Into The Woods-inset

This production is theatrically and impossibly brilliant and clever too, unlike the recent Disney movie version …

Once upon a time, there lay a small village at the edge of the woods, in a far off fairy tale kingdom. Full ensemble cast, a more traditional version of the twisted fairy tale that is INTO THE WOODS as created by James Lapine and Stephen Sondheim, with this inspired vision by director Leonie Cambridge, assisted by Peter Meredith. No expense has been spared, and each character is fully costumed and instantly recognisable. Musical direction by Anthony Cutrupi, and carefully orchestrated choreography by Melissa Trickey.    

With stylised movable sets for the woods and the homes to create each scene, however for this production, Grandma’s House is just the bed, and there is a full-time-actor in the role of the Milky-White-Cow, and a delightful and very tall golden-egg-laying giant hen, is a gift double-up-role (uncredited) for one of the evil sisters (Heather Campbell).   Far deeper meaning exists in all your well-remembered childhood fairy tales, than ever can be found in the many life lessons that are only learnt as an adult. This is not INTO THE WOODS whittled down into its “imagined state”, where your vivid imagination is always required to visualize each scene.

This Broadway musical concerns the fairy tale lives of Cinderella, Little Red Riding Hood, Rapunzel, plus Jack and the Beanstalk, whilst Snow White and Sleeping Beauty also get a mention. These very familiar childhood fairy tales, easily permit us to re-interpret our emotions, and more easily understand every day personal events. However their fairy tale lives have been interwoven together, to create this new and very complex fairy tale musical, with more than a dozen memorable songs, each with thought-provoking lyrics that greatly expand the narrative. Despite many adversities, all their many wishes have been granted by the conclusion of Act One.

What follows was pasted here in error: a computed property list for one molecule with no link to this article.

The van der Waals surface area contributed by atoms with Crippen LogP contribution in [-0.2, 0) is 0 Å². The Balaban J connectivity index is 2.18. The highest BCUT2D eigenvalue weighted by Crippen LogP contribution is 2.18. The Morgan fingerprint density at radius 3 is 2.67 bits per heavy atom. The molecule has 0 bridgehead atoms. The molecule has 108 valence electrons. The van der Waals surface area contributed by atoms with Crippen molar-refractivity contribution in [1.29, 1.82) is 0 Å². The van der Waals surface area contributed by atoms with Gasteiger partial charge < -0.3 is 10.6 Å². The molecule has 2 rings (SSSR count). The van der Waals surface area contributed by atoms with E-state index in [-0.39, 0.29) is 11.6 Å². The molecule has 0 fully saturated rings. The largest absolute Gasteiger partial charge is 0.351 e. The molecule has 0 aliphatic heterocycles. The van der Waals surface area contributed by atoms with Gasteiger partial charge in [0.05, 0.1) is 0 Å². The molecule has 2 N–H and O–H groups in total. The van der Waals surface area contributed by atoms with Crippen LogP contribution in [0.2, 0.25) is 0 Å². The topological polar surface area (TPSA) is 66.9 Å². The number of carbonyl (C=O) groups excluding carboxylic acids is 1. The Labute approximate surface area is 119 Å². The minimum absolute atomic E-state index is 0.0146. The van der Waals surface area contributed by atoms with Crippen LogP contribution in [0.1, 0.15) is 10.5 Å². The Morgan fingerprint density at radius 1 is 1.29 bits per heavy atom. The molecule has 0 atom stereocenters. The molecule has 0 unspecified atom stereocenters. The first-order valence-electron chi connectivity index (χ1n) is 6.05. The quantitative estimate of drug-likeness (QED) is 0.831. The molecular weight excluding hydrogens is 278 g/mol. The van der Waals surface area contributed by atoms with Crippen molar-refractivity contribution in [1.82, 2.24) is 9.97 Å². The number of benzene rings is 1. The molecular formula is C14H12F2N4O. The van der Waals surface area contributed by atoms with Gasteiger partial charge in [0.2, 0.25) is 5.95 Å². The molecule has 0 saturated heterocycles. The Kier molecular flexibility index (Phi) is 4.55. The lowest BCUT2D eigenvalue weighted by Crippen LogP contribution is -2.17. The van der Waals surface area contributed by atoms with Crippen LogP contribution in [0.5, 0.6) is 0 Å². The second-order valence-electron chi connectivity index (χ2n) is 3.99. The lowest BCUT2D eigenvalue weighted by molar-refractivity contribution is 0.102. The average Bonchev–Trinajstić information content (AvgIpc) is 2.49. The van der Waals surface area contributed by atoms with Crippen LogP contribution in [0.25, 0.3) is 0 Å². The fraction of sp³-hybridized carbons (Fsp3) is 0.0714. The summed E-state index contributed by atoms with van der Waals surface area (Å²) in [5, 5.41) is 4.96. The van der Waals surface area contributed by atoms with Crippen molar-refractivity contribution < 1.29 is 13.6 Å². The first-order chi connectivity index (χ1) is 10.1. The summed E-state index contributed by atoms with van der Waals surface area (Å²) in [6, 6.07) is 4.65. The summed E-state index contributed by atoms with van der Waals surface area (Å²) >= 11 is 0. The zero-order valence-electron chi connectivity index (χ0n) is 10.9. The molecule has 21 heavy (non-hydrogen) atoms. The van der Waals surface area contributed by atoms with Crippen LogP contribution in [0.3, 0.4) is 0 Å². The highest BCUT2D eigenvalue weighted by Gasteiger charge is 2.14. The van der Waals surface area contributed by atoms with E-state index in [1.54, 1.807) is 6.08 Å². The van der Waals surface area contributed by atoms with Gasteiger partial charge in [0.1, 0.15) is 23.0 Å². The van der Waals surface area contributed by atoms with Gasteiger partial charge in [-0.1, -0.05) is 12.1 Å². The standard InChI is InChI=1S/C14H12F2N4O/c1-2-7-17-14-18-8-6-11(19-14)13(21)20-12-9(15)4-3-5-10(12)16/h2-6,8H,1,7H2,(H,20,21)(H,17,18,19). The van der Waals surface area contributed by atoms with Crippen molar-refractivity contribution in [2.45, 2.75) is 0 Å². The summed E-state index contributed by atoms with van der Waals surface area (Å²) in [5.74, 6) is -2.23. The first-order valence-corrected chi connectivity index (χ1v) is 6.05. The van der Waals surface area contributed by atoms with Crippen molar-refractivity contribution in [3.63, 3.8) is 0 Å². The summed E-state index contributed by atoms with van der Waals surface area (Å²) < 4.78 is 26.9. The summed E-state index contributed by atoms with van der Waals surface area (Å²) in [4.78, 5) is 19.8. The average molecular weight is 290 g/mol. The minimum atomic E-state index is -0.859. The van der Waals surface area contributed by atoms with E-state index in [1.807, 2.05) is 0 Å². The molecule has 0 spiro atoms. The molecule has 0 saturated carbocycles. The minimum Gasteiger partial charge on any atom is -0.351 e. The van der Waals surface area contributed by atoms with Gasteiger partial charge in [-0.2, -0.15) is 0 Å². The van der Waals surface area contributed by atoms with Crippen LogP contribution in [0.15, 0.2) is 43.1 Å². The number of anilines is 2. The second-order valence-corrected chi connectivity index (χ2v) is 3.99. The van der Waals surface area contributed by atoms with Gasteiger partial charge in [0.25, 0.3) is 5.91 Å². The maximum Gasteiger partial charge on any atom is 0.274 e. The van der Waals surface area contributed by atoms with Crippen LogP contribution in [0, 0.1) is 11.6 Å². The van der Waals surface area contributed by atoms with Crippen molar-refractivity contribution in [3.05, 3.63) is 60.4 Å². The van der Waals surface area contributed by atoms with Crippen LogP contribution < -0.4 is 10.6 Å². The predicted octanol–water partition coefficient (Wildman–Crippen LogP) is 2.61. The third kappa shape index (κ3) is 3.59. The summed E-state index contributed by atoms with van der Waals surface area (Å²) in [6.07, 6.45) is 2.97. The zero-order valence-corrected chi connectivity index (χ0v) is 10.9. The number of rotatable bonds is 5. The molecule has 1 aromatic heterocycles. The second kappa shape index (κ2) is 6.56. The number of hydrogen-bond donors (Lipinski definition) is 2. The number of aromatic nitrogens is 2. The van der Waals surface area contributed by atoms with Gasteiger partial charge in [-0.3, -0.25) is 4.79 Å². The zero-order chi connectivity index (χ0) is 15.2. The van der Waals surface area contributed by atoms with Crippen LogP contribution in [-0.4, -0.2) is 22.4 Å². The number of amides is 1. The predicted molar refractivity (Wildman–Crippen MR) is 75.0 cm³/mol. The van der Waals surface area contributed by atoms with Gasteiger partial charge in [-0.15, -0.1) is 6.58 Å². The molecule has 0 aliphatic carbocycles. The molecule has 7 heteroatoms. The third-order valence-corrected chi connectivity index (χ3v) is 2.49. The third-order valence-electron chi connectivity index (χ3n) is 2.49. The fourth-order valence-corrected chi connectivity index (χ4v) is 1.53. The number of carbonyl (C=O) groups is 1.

After interval the tone has changed, and surprisingly the kingdom is different and dark. Witches, cruel elder step-siblings, and stepmothers remain powerful images from our collective childhoods, and there now is a strong female protagonist in the the fairy tale heroine (Cinderella) planning to defeat  the powerful but near-sighted female monster (the giant ogre) who has been causing with each gigantic footstep, the almost complete destruction of all the homes in this fairytale world.

Now everyone is truly in character, and the many well-aimed laughs do easily brighten the undercurrents, as more and more of the cast dies, soon you begin to wonder as to how many will survive to be there at the end. Cinderella’s dream life with her Prince Charming is shattered, because Prince Charming is anything but charming, as her Prince eagerly attempts and then succeeds in soliciting adultery from the Baker’s Wife, simply because the Prince was raised to be charming, and not sincere.

Well chosen ensemble cast, yes, however this unique production has three stand-out performances with the casting of Cinderella (Alexandra de Zwart), the Baker’s Wife (Jessica James-Moody) and the Witch (Chapin Ayres) – because after interval these three provide fresh performances that vividly bring their characters fully alive. It was an absolute pleasure to experience Squabalogic’s Jessica James-Moody starring in a major lead role. A fast-paced 165 minutes, including the interval. Recommended.

Tim Page as the Narrator/Mysterious Man, Chapin Ayres as The Witch, Alexandra de Zwart as Cinderella, Jessica James-Moody as The Baker’s Wife, Jamie Collette as The Baker, Tim Garnham as Jack, Kate Mannix as Jack’s Mother, Joshua Rogers as Cinderella’s Prince/Wolf, Jeremy Dube as Rapunzel’s Prince, Michaella Edelstein as Rapunzel, Tisha Kelemen as Cinderella’s Stepmother, Kathy Xenos as Florinda/Snow White, Heather Campbell as Lucinda/Sleeping Beauty, Sarah Dolan as Little Red Riding Hood, Inara Molinari as Ghost of Cinderella’s Mother/Granny/Giant’s Wife, Anthony Young as the Steward, Allan Royal as Cinderella’s Father and Mary Bentley as Milky White.

INTO THE WOODS presented by Chatswood Musical Society at the Zenith Theatre, corner McIntosh and Railway Streets, Chatswood. 1-9 May 2015.